It took 32 years, but a mainline Dragon Quest game has finally arrived on PC in the West. Dragon Quest XI brings with it a fully-voiced English localization, a wealth of content to explore, and some of the best character designs I have ever seen in a JRPG. However, the game is lacking in the music and quality of life departments.
Fun combat. When it comes to combat, Dragon Quest XI plays it very safe. The game does not do much to shake up the traditional turn-based combat system, and it does not really need to either. Many recent JRPGs feel overloaded with features to make their combat more interesting when, in reality, it just makes it that much more clunky. Dragon Quest XI shows that you do not need super-complex combat to make an interesting game. The combat here has all of the options one would expect from a traditional turn-based combat system, including attack, spell, ability, equipment, items, tactics, etc. It is simple enough for new players to get into, but provides just enough complexity to remain interesting for veterans of the genre.
Wealth of content. The Dragon Quest series is known for its length and Dragon Quest XI is no exception. The game not only has a really long main storyline, but a game world packed full of stuff to do, including dungeons to explore, quests to complete, and treasure to find. One could easily dump a hundred or so hours into the game just to see everything it has to offer. However, even while going through just the main storyline, it never felt like it dragged on too long. Everything the player did felt like it had purpose and developed the story in a meaningful way. It was not like the player is just plopped down into a massive dungeon and forced to work through it before the story progressed. Rather, the player is rewarded throughout the experience with constant story development all the way up to the first ending and even past that. In fact, there were so many cutscenes in the game that I probably spent a few hours just going through those alone. While the story may not be anything too special, it is definitely well-polished and provides for countless hours of fun on top of everything else the game already offers.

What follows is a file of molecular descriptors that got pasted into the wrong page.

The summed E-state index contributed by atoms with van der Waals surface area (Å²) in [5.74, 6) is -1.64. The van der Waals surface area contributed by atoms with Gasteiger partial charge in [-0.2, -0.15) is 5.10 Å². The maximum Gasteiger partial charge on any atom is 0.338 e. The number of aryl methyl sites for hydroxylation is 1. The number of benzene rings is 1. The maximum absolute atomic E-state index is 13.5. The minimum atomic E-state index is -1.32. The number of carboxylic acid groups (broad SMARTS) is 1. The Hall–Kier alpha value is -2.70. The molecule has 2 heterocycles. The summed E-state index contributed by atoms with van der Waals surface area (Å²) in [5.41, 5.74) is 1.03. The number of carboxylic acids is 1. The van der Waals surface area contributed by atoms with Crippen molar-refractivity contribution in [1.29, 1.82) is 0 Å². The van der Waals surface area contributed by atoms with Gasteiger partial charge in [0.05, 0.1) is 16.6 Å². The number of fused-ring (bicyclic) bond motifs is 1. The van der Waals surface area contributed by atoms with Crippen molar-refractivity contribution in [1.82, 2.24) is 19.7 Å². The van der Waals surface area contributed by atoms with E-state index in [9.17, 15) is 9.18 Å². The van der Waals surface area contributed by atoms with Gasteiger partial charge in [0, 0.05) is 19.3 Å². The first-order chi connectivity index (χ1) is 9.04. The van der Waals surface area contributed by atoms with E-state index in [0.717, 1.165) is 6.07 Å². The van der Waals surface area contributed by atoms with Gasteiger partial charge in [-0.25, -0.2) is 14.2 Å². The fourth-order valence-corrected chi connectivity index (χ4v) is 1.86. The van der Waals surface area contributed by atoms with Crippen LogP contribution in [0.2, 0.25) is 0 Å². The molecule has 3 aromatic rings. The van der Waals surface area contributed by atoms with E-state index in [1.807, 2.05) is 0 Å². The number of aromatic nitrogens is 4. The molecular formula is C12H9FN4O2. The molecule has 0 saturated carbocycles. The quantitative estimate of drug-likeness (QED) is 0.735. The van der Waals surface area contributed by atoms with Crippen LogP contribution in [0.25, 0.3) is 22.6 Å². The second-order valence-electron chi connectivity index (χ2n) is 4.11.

Character and enemy designs. Dragon Quest XI has, by far, my favorite character and enemy designs in any JRPG I have ever played. Just entering new areas and seeing all of the new enemy designs was easily one of the most enjoyable aspects of the game. While the game may have some serious story segments, the overall tone is rather casual (or even outright goofy at times), something perfectly depicted through the game’s character designs. However, even with these designs, the game strikes a nice balance with its goofiness and the story segments do not feel any less impactful as a result. The mastermind behind these designs, Akira Toriyama, definitely knows what he is doing. He is the man that created Dr. Slump and Dragon Ball after all.
Full English voiceover. One change the English version of Dragon Quest XI made from the Japanese version was the inclusion of full voice acting. As someone who normally plays with Japanese voice acting, I was pleasantly surprised with the quality of the voice acting done here. The voices add quite a bit of personality to the characters, with no voice feeling out of place. This, in turn, allows for a more immersive story experience. If one wants an experience more akin to the Japanese original, the option to disable the voice acting is there in the settings, but I definitely recommend keeping the voices enabled — they really did a nice job there.